Berlin’s building code – for two years, the Social Democrats, the Left Party and the Greens have been working on an amendment to the regulations. The new building code would present, for instance, greener roofs and facades. On Monday, however, the SPD representative Iris Spranger informed the Greens and the Left the talks were over. This means it is the end of the red-red-green coalition. Not only until election night, but beyond. Because the CDU and FDP seem to be better at the grey concrete. Now the gardens of grey seem to be back in vogue, thanks to Franziska Giffey. Source: taz

Socialisers under attack

The accusations of alleged sexual harassment against an activist of the initiative Deutsche Wohnen & Co Enteignen have now become public and the subsequent internal handling of the matter hold considerable explosive potential for the cause. While for some it is clear that in the case of allegations of sexual assault, the victim must first be fully believed, others consider it customary to first demand proof and also to let the alleged perpetrator describe his or her view of things. Two incompatible approaches. In this case, the feminist approach clearly prevailed. Source: nd



Bundeswehr colonel leaves the AfD

Uwe Junge is leaving the party, citing its radicalisation as the reason. Among those radicals, he means the candidates for the Bundestag elections, Alice Weidel and Tino Chrupalla. But he himself is anything but moderate, having been side by side for instance with Pegida founder Lutz Bachmann, as well as many neo-Nazis at a demo in Chemnitz in September 2018. In the meantime, the first reactions have come from the AfD: candidate Tino Chrupalla wrote on Twitter: “I thank Mr Junge for his work in building up the party. All the best in your political retirement! Source: taz

GDL announces five-day passenger rail strike

The train drivers’ union GDL has announced new strikes in the wage dispute with Deutsche Bahn. The third strike within a few weeks will also be the longest so far in the current wage dispute. The strikes are to end on Tuesday next week at 02:00 in the morning. GDL leader Claus Weselsky said he was sorry for the rail passengers, but that the “unteachable railway board” was responsible. S-Bahn and regional services will also be likely “massively” affected. It is not yet clear to what extent these areas will also be affected by the third strike. Source: rbb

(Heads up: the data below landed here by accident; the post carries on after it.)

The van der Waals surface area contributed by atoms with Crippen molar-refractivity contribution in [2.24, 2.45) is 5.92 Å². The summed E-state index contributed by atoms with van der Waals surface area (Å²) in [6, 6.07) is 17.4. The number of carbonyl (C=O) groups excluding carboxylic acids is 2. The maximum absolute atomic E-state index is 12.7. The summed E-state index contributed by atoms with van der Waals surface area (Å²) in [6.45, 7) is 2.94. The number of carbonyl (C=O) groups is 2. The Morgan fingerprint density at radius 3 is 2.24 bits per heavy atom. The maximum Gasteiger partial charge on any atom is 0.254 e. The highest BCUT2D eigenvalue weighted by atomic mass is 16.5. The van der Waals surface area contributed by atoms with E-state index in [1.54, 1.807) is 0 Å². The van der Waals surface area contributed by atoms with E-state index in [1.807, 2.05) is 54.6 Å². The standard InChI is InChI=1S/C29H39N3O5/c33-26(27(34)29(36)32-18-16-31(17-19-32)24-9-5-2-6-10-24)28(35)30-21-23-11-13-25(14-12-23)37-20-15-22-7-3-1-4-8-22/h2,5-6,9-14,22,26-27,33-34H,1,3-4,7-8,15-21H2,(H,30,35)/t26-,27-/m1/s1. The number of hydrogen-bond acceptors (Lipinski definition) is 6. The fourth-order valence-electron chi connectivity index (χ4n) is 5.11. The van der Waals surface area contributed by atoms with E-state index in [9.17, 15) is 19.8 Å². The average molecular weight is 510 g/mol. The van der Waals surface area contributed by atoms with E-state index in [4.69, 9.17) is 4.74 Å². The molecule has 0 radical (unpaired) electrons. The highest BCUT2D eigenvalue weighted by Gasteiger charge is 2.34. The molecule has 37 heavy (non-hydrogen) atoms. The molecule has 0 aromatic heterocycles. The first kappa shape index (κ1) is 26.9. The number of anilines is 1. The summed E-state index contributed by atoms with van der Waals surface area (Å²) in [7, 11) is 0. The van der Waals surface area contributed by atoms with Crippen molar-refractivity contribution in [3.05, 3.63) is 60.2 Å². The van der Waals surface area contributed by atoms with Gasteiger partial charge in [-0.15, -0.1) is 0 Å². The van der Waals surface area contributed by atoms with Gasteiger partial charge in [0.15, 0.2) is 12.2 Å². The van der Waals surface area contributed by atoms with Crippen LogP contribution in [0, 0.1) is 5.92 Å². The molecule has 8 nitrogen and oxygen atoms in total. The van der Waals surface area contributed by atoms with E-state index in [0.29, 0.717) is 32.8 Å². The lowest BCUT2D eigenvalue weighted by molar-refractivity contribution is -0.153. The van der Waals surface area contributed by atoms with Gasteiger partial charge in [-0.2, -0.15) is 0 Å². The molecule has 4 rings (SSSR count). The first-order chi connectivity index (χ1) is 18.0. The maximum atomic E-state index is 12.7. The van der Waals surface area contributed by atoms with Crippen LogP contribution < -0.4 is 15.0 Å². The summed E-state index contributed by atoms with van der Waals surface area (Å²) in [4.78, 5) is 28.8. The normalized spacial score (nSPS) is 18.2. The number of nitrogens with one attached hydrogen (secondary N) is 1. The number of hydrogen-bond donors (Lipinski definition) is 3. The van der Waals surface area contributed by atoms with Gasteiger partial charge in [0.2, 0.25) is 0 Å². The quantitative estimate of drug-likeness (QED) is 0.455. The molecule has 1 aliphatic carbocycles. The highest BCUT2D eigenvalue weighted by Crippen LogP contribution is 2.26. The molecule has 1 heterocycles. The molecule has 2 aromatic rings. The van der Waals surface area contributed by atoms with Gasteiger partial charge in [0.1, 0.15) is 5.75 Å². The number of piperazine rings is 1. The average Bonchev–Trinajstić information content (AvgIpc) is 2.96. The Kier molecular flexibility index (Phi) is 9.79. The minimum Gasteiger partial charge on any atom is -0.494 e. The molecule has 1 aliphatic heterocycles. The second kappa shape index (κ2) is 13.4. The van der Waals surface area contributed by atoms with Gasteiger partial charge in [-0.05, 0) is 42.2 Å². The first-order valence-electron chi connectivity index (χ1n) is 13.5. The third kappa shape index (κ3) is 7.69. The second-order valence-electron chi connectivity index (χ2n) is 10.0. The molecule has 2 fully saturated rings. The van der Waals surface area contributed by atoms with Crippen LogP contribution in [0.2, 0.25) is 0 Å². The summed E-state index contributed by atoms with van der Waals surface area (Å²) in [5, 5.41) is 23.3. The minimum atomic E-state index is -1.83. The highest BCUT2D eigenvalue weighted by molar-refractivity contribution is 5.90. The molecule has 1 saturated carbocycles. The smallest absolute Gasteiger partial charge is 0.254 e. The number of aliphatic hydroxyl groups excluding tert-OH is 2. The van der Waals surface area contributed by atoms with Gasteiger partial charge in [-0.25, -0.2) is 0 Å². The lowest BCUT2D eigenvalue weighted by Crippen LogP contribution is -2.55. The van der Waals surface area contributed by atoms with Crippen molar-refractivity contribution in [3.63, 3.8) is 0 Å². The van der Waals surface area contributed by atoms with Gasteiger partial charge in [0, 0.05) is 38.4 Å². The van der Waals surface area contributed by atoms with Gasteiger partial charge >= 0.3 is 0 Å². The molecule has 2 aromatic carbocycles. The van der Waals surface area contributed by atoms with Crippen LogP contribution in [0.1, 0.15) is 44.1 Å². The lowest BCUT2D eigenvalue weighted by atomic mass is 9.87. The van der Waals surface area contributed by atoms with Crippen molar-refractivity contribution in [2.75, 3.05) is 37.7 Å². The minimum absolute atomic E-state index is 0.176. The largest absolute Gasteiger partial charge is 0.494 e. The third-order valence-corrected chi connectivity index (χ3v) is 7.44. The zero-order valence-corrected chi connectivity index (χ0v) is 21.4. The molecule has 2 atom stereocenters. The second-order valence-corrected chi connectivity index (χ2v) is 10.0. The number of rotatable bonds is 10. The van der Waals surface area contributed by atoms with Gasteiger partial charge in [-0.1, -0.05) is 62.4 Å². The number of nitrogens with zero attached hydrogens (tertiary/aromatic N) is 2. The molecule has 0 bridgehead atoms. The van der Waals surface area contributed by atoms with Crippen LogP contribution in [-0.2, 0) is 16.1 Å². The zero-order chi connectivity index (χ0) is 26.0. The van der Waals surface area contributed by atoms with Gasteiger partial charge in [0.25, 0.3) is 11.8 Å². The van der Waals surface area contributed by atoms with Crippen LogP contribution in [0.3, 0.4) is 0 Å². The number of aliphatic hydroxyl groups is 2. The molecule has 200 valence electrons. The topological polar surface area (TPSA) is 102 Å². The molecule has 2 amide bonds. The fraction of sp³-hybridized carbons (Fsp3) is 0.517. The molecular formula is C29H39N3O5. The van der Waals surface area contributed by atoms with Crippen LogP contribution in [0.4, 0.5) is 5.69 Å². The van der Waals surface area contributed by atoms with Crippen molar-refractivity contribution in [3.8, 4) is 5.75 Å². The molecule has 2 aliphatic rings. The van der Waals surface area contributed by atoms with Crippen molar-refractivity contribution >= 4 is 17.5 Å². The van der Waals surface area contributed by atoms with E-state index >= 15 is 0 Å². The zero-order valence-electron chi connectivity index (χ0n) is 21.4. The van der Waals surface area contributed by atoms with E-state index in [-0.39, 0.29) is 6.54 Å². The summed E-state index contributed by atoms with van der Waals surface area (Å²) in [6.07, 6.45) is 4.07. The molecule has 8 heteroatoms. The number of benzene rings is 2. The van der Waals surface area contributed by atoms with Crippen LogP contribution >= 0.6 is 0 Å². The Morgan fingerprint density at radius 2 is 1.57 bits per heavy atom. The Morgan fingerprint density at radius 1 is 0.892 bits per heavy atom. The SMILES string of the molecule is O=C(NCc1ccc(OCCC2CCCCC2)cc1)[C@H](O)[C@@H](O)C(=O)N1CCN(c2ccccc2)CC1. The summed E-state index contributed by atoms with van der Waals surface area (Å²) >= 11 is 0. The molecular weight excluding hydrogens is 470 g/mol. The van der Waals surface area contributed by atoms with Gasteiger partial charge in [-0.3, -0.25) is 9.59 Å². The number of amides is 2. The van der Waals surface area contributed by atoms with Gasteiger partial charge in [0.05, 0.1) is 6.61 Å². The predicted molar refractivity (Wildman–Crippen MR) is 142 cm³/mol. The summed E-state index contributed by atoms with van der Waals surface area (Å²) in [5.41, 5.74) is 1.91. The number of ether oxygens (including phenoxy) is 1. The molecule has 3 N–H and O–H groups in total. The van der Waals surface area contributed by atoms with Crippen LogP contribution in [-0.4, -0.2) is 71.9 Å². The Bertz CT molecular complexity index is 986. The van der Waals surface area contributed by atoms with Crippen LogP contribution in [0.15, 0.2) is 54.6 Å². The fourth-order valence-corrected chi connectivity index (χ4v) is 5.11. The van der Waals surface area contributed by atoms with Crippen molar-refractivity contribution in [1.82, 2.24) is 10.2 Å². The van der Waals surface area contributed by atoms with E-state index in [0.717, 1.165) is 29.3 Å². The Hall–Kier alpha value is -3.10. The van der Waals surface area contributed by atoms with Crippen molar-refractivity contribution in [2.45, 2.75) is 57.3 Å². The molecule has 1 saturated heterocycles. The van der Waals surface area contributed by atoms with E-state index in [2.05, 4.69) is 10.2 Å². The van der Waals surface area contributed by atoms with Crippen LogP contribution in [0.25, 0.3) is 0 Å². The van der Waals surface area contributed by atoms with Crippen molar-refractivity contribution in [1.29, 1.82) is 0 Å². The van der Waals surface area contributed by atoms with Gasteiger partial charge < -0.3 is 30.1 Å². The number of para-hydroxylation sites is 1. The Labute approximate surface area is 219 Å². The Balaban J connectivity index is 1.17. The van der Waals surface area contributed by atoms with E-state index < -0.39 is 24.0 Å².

Mobile data in Germany costs more than the European average

The Federation of German Consumer Organisations has made a comparison of the costs of mobile data across Europe and found out internet is cheaper in not only countries like Estonia, Romania, and Poland, but also in neighbouring countries such as France and Italy. Just to compare, a gigabyte of mobile data cost an average of 3.35 euros in Germany in 2019, while in France it was something like 3.18 euros. In Poland, it cost the average of 0.83 euros. The Federation advocated measures against high costs. Source: iamexpat

News from Berlin and Germany: 28th August 2021

Weekly news roundup from Berlin and Germany


Compiled by Ana Ferreira



Large majority of Berliners in favour of taking in Afghan local workers

According to the Senate, 192 local Afghan forces and their families had arrived in Berlin by Tuesday. The Senate is preparing for more to come, affirmed Michael Müller (SPD). Berlin is prepared both for the reception and further distribution of people arriving in the capital and for the fact that some of them will remain here at least in the medium term. According to the Senate Administration, Berlin is a distribution centre. In Brandenburg, the first local Afghans already arrived on Friday and were brought to the initial reception centre in Doberlug-Kirchhain (Elbe-Elster). Source: rbb